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Phantasy Star II: The End of the Lost Age is the second game in Sega's long-running Phantasy Star series of science fiction/fantasy Eastern RPGs. This is the first entry in the series released for the Sega Genesis, and it is widely considered the most difficult. It was also hailed as the best RPG on the system, only unseated by Phantasy Star IV five years down the line.Phantasy Star II takes place a thousand years after the original Phantasy Star, and in the intervening centuries the people of the Algo(l) system mastered terraforming, using complex control systems to transform Mota(via), the original game's desert planet, into their breadbasket. But the normally automated control systems are starting to go haywire. Our protagonist, Rolf Landale, a government agent (and descendant of PS1 heroine Alis, as it happens,) is sent to investigate. Accompanied by his mysterious friend Nei, they find themselves caught up in a plot to destroy the entire solar system. They stop the plot, but not without great losses.Caution. It's nearly impossible to explain the plot without giving away spoileriffic details; even the titles of many of the tropes are spoilers. Therefore, UNMARKED SPOILERS ahead.You have been warned.
Provides Examples Of:
A.I. Is a Crapshoot: Subverted. It turns out Mother Brain is working just fine. It's just working for the enemy.
Action Girl: Nei and Anna and, to a lesser extent, Amy and Shir.
Amazonian Beauty: Nei, particularly on the Japanese box art. She looks somewhat less muscular in-game.
American Kirby Is Hardcore: The presumed reason why Rolf and Nei look about 10 years older on the US box than anywhere in the game. Also the artwork is realistic-looking rather than the manga look of the Japanese box.
Arbitrary Headcount Limit: You have 8 playable characters, but can use no more than 4 at a time in your party, with the rest simply sitting around at Rolf's house when not in use. Notably, this is the only one of the original tetralogy to do this (with the minor exception of Phantasy Star IV's final dungeon).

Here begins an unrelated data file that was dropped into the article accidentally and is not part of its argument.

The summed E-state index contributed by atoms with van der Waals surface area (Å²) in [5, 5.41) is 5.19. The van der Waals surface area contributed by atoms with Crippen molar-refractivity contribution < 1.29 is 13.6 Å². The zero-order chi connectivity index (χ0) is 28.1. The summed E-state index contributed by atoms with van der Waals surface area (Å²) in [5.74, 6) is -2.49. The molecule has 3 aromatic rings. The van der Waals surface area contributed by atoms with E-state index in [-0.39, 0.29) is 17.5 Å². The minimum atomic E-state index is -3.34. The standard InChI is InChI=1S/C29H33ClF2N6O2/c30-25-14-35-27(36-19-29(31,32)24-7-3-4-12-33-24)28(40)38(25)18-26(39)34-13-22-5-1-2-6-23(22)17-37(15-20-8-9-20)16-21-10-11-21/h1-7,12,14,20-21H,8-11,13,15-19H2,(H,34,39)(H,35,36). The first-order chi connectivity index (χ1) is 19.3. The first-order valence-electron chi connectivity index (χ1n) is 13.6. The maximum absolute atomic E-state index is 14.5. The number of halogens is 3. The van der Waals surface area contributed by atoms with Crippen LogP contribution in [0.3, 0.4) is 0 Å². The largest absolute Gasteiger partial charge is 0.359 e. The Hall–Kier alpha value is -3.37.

Badass Normal: Rudo has no ability to use even the most trivial techniques. He does, however, have the strength to carry and wield a BFG and wear the heaviest armor, which makes him a more than qualified party member.
Covers Always Lie: The Japanese box art shows Nei with a BFG, while the American box art shows Rolf as the one with the gun. In-game, that's Rudo's specialty. Nei uses tiger claws, while Rolf is a swordsman.
Crutch Character: Nei levels twice as fast as anyone else, but only learns a handful of techniques compared to the others. This is so that she can carry the rest of the party until they're strong enough to go on by themselves... which, if you're careful about Level Grinding, should be just in time for her demise.
More than her leveling faster than the others (her stats are pretty crappy and she doesn't get too many techs), her equipment is ridiculously strong for the point in the game she gets them.
Darker and Edgier: This is the darkest game in the Phantasy Star quadrilogy, which is saying something. It started the Phantasy Star trend of Anyone Can Die, and it rather convincingly portrays a world that's on the edge of collapse while its citizens continue to while away their lives in a dying paradise. The game also features one hell of a Downer Ending (see below). Probably the darkest JRPG of the 16-bit era, only challenged by the Shin Megami Tensei games. Hell, it's possibly one of the darkest narratives in gaming history.
Debut Queue: Remember, every time you reach a new town, go back to Rolf's house. Someone will be waiting to join the party.
Difficulty Spike: While the game is already hard enough, things suddenly become much more difficult once you start facing robots in battle after completing roughly one-third of the game. Most of them hit harder and are much more resistant to damage than the biomonsters you were (finally) destroying with ease due to being sufficiently geared / leveled. The shops don't sell anything new, and you won't be coming across any new ones for quite a while, which means that your only resort is to find better upgrades in the dams. If this wasn't bad enough, it comes right after you've lost your heaviest-hitting character. Good luck.
And it further spikes once more when you first reach Dezoris about two-thirds through the game. The spaceport isn't too difficult, though rarely you may face a few powerful robot types there that you haven't previously. Once you step foot on the surface, you'll inevitably be confronted by biomonsters far higher in power than anything that was on Motavia. They are the easy ones... the dungeons have even more powerful biomonsters that are capable of decimating your party and often attack in groups, much like the Blaster example from very early in the game. Also, depending on where you are, robots may show up from time to time which have absurdly high HP and defense and can take a very long time to kill, but usually aren't as threatening as the biomonsters.